International Chemical Group Warns Plastics Cap Would Increase Consumer Prices

April 23, 2024
Oxford Economics study suggests efforts to curb production are misguided.

A proposed production cap on virgin plastics would lead to higher prices and have significant negative impacts the manufacturing supply chain, according to an Oxford Economics study commissioned by the International Council of Chemical Environment Assembly.

Oxford Economics released the study ahead of global plastics treaty negotiations taking place April 23-29 in Ottawa, Ontario.

The meeting is the fourth session of the Intergovernmental Negotiating Committee to develop an international legally binding instrument on plastic pollution.

Several countries and environmental groups have called on plastics producers to cut production to eliminate waste.

But a production cap would increase the price of virgin plastic and increase consumer costs, according to the Oxford Economics study. Other study findings:

  • Higher prices of virgin plastic will raise production costs for first-tier manufacturers in the value chain.
  • Higher consumer prices will impose a disproportionate burden on low-income households, which spend significantly more on plastics as a share of their overall consumption.
  • As the price of primary polymers increases, demand would shift toward alternative products, generating a risk of unintended environmental consequences, including increased greenhouse gas emissions and food waste. The study noted that plastics is appealing for many sustainable applications due to its light weight.
  • Alternative materials are typically more expensive than plastics, a production cap risks further increases in manufacturers’ production costs.

Last year, Inger Andersen, executive director of the UN Environment Programme, called for a policy that would lead to redesigned products that use less plastic, saying “plastic has been the default option in design for too long.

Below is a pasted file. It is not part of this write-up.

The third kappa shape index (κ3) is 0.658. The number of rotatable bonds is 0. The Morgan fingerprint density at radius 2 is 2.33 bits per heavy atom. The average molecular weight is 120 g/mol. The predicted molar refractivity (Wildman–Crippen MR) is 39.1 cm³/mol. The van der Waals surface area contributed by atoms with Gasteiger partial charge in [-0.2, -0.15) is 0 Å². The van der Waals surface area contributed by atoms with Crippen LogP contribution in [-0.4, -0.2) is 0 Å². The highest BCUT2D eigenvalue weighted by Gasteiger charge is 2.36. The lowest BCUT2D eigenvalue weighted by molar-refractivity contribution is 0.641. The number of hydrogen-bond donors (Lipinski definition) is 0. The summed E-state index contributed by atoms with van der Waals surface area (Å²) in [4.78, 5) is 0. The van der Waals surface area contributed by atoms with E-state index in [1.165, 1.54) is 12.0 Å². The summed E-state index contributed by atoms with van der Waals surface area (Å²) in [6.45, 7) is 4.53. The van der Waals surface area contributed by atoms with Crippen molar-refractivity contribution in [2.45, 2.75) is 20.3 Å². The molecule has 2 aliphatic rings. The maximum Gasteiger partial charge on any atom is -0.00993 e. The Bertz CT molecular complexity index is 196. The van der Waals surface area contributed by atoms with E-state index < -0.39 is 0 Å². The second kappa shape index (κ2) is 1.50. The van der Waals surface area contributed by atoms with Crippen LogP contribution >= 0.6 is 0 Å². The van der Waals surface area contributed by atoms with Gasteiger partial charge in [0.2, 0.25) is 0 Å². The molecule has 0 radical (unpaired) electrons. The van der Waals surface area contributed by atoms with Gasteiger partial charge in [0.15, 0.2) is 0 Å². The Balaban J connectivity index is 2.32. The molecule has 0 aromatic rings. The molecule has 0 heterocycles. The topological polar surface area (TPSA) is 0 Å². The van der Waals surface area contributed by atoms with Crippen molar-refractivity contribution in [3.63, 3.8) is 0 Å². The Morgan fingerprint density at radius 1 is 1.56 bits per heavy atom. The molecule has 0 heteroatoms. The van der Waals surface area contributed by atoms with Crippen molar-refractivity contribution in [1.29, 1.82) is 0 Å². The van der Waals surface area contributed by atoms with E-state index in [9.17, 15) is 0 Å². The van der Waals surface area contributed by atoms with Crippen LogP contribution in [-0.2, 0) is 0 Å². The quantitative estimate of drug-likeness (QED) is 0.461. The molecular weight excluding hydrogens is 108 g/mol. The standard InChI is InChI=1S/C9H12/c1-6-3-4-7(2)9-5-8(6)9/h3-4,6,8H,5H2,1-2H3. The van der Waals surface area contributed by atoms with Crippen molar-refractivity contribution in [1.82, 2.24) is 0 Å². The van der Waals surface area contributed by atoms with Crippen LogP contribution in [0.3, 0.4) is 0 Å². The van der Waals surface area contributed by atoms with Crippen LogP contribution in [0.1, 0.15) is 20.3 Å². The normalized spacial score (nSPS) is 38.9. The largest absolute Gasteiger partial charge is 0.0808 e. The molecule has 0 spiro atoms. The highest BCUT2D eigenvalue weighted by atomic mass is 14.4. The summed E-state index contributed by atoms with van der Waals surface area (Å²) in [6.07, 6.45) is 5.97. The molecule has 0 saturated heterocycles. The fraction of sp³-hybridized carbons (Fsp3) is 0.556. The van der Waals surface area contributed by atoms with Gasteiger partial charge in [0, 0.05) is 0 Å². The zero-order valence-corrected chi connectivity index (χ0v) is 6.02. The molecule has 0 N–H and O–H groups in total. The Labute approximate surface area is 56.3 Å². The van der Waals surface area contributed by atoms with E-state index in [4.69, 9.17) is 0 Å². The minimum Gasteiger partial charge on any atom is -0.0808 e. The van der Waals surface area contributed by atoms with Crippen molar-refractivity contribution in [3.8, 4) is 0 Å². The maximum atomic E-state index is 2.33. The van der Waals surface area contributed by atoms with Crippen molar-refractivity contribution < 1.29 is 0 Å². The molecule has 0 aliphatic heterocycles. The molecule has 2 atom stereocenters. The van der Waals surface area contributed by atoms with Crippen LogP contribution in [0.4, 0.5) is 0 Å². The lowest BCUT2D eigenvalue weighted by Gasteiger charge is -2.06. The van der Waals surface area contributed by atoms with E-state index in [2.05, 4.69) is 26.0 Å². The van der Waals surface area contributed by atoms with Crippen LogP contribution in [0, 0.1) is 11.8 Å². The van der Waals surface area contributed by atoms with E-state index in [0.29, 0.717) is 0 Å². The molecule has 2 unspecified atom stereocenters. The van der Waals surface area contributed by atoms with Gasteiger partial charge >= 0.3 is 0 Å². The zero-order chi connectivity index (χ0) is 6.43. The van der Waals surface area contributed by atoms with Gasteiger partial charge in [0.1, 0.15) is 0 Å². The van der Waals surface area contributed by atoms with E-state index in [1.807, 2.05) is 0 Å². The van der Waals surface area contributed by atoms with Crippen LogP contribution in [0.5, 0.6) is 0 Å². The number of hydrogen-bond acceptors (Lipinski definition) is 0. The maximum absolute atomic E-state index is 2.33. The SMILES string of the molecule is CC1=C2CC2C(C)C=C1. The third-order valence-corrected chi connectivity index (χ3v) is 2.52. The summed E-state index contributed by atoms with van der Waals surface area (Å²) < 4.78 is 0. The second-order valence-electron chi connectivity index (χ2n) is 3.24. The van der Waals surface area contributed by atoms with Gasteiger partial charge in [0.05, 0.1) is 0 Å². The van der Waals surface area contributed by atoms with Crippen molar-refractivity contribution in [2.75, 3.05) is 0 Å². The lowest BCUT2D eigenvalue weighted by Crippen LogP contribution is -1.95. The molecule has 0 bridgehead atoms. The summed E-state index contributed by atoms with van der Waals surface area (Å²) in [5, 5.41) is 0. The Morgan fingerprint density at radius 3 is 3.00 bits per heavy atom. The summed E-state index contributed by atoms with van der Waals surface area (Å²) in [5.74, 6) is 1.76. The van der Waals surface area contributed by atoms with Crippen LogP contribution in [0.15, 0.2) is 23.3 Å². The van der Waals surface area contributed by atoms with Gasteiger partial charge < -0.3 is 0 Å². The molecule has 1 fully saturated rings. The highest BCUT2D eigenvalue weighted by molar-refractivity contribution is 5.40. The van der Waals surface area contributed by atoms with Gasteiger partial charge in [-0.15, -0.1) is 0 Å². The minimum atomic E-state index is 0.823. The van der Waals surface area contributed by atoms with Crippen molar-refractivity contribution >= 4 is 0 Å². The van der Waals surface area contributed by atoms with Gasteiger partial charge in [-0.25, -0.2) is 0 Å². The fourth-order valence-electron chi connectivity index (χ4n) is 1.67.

“It is time to redesign products to use less plastic, particularly unnecessary and problematic plastics, to redesign product packaging and shipping to use less plastic, to redesign systems and products for reuse and recyclability and to redesign the broader system for justice,” she said after the second session

About the Author

Jonathan Katz | Executive Editor

Jonathan Katz, executive editor, brings nearly two decades of experience as a B2B journalist to Chemical Processing magazine. He has expertise on a wide range of industrial topics. Jon previously served as the managing editor for IndustryWeek magazine and, most recently, as a freelance writer specializing in content marketing for the manufacturing sector.

His knowledge areas include industrial safety, environmental compliance/sustainability, lean manufacturing/continuous improvement, Industry 4.0/automation and many other topics of interest to the Chemical Processing audience.

When he’s not working, Jon enjoys fishing, hiking and music, including a small but growing vinyl collection.

Jon resides in the Cleveland, Ohio, area.

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